Strategic Factors and Options in Ijaw Land: Responding to Priye Torulagha

by Sabella Ogbobode Abidde

Individually, some members of the Ijaw ethnic group in the Niger Delta region are doing well. In fact, some are doing exceptionally well. Collectively however, we are in a rut. We the Ijaws, even by Nigerian standard, are in political, social, and economic rut. The saddest part of our collective condition is that we brought it upon ourselves. It may be hip to blame the outsiders – and indeed they are to be held responsible for the atrocities they have committed against us – but, when it is all said and done; the blame rest squarely with us. We allowed it.

We closed our eyes to the injustice the outsiders dish out to us. Some of us acquiesced to the stealing, misappropriations, misadministration and exploitation. For instance: if non-Ijaws were in charge of all the three tiers of government in Bayelsa State – wouldn’t we have shouted, rebelled, and attempt to instigate a Tbilisi or a Sucre? But because they are fellow Ijaws, we close our eyes and blunt our conscience and go along hoping that 2007 would be better. Oh no! Come 2007, others will simply perfect the “art of stealing and bad leadership.”

There are four policies that would have made a significant difference in our state (Bayelsa) and in the lives of our people if we had paid attention, beginning in 1999: (1) Quality Education; (2) Expansion of the economic base and diversification of the economy; (3) Improvement in our political institutions; and (4) Improvement in our public infrastructures. But instead, we have public servants traversing the globe; accumulating posh cars, fine wines, houses and mistresses. I wonder how much frequent-flier miles some of these nefarious public officials have amassed since 1999?

I have no empirical data to support my next assertion; but still, I would suggest that poor or lack of formal education is hindering our development and have adversely affected our worldview. This defect is a contributory factor to our understandable rage and fury.

Politics is a game. But it is not a game for neophytes and greenhorns. This game is mostly about power (political, economic and military); and is also about influence and reward for being a member of an alliance. You go into a political-game because you want to win. You play because you want to be victorious. There are rules to this game; but your primary concern must be “self-interest, self-preservation and self perpetuation” only because victory is not a public good; it is not like the wind that blows every which way. It comes to those who cultivate it and is mostly dependent on the combination of three factors: our disposition; our ability and willingness to genuinely work hard for it; and knowing what to do with it once we’ve achieved it. Once you have all three elements, then, you look for proven-allies to be there for you in “rainy moments.” And then you consult with God!

The Pope prays; but also plays politics – same for Paris, Abuja, Accra, Lisbon, Canberra, London and others. Why should it be any different for the Ijaws who are wont to leave everything for God and are wont to do every thing in the name of God?

Our enemies are right there in our midst. Beyond those that are in Port Harcourt, Lagos, Abuja and in the towers of those oil and multinational corporations operating on our land — our “number one” enemies are the Ijaw elites. NOT all Ijaw elites; but a significant number of them are. They work against our interest. They collude with the government and other ethnies to exploit us, encourage strife, lawlessness, and stagnation.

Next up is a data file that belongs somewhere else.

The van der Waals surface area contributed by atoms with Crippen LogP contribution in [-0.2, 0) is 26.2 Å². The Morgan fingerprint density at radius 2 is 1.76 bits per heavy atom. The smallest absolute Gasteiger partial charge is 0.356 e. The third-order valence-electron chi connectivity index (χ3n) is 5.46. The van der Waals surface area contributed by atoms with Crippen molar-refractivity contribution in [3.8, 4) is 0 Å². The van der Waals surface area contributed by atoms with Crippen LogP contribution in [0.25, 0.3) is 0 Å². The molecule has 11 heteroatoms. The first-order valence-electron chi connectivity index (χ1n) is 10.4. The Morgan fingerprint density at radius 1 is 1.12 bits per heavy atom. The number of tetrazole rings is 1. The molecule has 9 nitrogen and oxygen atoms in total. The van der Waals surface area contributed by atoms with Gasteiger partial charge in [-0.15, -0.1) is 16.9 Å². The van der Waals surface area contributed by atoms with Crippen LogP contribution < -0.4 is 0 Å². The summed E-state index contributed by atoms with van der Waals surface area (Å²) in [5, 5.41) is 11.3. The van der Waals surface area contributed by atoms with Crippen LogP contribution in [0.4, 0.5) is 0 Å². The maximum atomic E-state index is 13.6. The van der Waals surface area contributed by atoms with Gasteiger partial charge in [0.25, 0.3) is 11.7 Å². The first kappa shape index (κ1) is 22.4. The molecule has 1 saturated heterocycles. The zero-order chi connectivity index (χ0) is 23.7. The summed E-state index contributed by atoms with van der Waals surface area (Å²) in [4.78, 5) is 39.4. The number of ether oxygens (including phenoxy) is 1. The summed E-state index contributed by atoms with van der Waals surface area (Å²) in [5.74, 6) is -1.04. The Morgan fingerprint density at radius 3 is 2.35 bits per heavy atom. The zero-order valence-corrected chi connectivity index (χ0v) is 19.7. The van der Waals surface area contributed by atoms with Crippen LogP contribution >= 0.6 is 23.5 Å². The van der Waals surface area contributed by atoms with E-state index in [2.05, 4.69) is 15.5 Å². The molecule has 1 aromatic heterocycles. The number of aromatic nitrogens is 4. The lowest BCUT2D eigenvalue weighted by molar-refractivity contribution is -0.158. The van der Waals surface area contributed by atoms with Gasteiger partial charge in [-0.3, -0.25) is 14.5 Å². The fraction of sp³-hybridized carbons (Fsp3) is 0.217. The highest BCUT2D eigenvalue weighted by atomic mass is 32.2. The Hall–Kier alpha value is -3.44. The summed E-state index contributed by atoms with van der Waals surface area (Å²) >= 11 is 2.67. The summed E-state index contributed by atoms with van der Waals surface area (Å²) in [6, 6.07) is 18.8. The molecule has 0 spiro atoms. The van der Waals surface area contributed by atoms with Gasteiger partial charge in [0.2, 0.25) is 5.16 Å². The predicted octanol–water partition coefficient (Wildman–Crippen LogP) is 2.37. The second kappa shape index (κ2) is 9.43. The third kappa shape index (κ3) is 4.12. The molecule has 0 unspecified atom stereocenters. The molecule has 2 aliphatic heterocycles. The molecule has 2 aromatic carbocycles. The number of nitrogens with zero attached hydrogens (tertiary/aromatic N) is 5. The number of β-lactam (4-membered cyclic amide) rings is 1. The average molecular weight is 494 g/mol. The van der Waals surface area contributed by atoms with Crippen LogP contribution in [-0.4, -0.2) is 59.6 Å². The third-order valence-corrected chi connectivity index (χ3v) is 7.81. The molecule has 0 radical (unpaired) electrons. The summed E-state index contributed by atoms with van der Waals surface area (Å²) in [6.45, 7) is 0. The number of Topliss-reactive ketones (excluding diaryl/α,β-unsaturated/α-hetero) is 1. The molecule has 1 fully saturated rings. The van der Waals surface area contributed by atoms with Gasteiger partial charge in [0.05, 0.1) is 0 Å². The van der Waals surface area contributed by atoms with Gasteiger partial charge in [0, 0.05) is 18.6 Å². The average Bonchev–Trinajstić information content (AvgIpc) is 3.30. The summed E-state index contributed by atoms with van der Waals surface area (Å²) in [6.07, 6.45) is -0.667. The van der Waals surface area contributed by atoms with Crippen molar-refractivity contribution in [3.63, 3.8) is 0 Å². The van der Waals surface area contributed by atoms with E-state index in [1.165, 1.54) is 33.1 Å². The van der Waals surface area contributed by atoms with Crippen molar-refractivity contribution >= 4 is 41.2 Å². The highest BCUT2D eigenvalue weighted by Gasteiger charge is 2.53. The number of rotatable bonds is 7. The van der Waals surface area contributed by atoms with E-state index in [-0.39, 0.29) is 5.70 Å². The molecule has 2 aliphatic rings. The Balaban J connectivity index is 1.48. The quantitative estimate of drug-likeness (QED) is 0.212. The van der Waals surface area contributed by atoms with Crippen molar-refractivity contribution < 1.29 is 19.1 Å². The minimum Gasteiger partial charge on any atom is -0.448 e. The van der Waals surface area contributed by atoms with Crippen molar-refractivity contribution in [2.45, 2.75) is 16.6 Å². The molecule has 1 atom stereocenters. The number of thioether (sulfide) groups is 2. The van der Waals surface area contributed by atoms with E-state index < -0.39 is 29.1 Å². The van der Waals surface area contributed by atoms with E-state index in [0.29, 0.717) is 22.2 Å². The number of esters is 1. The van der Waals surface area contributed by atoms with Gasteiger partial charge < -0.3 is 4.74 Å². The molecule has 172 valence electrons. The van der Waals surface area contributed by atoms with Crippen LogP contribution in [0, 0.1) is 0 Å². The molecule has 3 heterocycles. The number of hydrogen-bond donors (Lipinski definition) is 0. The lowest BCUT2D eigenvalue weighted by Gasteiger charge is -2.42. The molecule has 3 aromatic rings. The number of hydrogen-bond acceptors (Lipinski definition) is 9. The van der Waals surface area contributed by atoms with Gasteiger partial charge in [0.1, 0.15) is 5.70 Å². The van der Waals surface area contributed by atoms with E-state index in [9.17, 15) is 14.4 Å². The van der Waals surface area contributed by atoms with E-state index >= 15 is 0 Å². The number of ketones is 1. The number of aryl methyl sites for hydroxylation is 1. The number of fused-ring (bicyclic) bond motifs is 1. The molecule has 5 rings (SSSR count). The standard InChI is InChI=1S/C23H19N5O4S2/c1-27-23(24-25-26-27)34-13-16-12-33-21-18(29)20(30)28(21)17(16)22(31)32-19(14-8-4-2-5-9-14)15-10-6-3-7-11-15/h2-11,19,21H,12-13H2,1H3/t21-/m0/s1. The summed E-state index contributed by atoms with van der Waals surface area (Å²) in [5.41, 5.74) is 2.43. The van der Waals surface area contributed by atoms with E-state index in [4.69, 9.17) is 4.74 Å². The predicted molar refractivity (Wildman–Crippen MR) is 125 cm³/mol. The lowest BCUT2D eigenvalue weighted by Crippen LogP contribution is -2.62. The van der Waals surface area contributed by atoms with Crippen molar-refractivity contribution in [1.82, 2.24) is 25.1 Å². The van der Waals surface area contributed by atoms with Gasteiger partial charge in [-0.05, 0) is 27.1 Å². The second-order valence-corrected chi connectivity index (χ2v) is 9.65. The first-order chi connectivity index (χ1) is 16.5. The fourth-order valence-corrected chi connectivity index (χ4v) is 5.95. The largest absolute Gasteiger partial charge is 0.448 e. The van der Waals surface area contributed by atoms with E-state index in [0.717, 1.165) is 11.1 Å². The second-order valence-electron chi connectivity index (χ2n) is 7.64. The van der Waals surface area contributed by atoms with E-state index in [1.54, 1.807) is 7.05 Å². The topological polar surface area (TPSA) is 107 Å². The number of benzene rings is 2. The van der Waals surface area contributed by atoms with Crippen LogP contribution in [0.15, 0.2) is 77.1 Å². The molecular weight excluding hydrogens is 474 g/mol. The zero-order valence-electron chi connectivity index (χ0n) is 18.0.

What is the level of “federal presence” in Ijaw land? How many colleges of education, polytechnics, colleges of arts & science, roads, hospitals and clinics, bridges, highways, and the likes do we have? And to think that for its economic survival, Nigeria is riding on our back and shoulder?

What are our so-called elites doing about this fetid and appalling condition? Granted the state and federal government can’t do everything for us; but still, they should provide the foundation and the infrastructure for us to “take off.” In our situation – we neither have the foundation; the infrastructures and other wherewithal to enable us pull ourselves up by the bootstrap! And so: of what use is the federal and state government?

Allow me, at this junction, to reiterate and rephrase all the salient points you made:

· One of the challenges facing the Niger Delta is how to keep our people (especially the youths) politically awake so that the struggle for resource control, infrastructural development and modernization is not sidetracked;
· Those from the non-oil producing areas would never allow any Ijaw political leader to assume position of power for fear that such would change the dynamics of who controls what;
· Ijaws must eschew peace and peaceful-coexistence; otherwise, our detractors would use moments of strife to sow seeds of violence, destruction and destabilization;
· Ijaw land need an economic and educational base to help in the speedy emancipation and development of the region;
· That Nigerian politics is very Machiavellian in nature; therefore all those who venture into the political arena must be well prepared for all eventualities; and finally
· It is in the “national security interest” of ALL IJAWS to desist from selling lands to outsiders. All lands must remain in our strict possession.

Now, where do we go from here? We can either (1) allow things to remain the way they are and gracefully suffer in silence; (2) get involved in the political process which, hopefully, would enable us make changes within the system; or (3) form “think-tanks” that would enable us reshape, dice, shake, slice and remold our destiny. No matter what — the time has come for us to rethink our relationship with Nigeria, with our elites and with ourselves.

Mr. Sabella Ogbobode Abidde
April 23, 2004

You may also like

Leave a Comment